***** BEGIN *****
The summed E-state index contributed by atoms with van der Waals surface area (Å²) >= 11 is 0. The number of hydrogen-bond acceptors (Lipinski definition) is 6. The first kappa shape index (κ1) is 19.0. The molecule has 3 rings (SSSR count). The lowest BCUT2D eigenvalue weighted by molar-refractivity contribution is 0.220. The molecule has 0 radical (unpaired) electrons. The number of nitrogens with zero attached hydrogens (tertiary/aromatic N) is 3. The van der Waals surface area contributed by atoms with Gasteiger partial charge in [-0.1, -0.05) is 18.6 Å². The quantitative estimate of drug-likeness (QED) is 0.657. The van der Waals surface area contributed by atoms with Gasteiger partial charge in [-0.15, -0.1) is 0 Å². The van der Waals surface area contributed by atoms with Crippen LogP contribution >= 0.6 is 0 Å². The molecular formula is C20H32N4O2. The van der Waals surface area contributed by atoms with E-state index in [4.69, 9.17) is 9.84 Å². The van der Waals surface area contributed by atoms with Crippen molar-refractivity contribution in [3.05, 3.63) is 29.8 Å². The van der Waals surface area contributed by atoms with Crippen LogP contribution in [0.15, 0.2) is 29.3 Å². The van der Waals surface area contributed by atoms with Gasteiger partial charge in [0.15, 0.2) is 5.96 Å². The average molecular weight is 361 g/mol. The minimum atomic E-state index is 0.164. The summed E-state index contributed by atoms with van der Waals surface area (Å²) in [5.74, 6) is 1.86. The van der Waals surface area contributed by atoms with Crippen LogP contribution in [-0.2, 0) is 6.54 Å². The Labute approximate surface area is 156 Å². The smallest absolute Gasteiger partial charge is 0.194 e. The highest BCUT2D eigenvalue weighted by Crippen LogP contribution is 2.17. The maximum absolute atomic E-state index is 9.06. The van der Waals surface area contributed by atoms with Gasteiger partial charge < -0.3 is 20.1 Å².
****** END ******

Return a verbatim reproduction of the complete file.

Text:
The summed E-state index contributed by atoms with van der Waals surface area (Å²) >= 11 is 0. The number of hydrogen-bond acceptors (Lipinski definition) is 6. The first kappa shape index (κ1) is 19.0. The molecule has 3 rings (SSSR count). The lowest BCUT2D eigenvalue weighted by molar-refractivity contribution is 0.220. The molecule has 0 radical (unpaired) electrons. The number of nitrogens with zero attached hydrogens (tertiary/aromatic N) is 3. The van der Waals surface area contributed by atoms with Gasteiger partial charge in [-0.1, -0.05) is 18.6 Å². The quantitative estimate of drug-likeness (QED) is 0.657. The van der Waals surface area contributed by atoms with Gasteiger partial charge in [-0.15, -0.1) is 0 Å². The van der Waals surface area contributed by atoms with Crippen LogP contribution >= 0.6 is 0 Å². The molecular formula is C20H32N4O2. The van der Waals surface area contributed by atoms with E-state index in [4.69, 9.17) is 9.84 Å². The van der Waals surface area contributed by atoms with Crippen molar-refractivity contribution in [3.05, 3.63) is 29.8 Å². The van der Waals surface area contributed by atoms with Crippen LogP contribution in [0.15, 0.2) is 29.3 Å². The van der Waals surface area contributed by atoms with Gasteiger partial charge in [0.15, 0.2) is 5.96 Å². The average molecular weight is 361 g/mol. The minimum atomic E-state index is 0.164. The summed E-state index contributed by atoms with van der Waals surface area (Å²) in [5.74, 6) is 1.86. The van der Waals surface area contributed by atoms with Crippen LogP contribution in [-0.2, 0) is 6.54 Å². The Labute approximate surface area is 156 Å². The smallest absolute Gasteiger partial charge is 0.194 e. The highest BCUT2D eigenvalue weighted by Crippen LogP contribution is 2.17. The maximum absolute atomic E-state index is 9.06. The van der Waals surface area contributed by atoms with Gasteiger partial charge < -0.3 is 20.1 Å².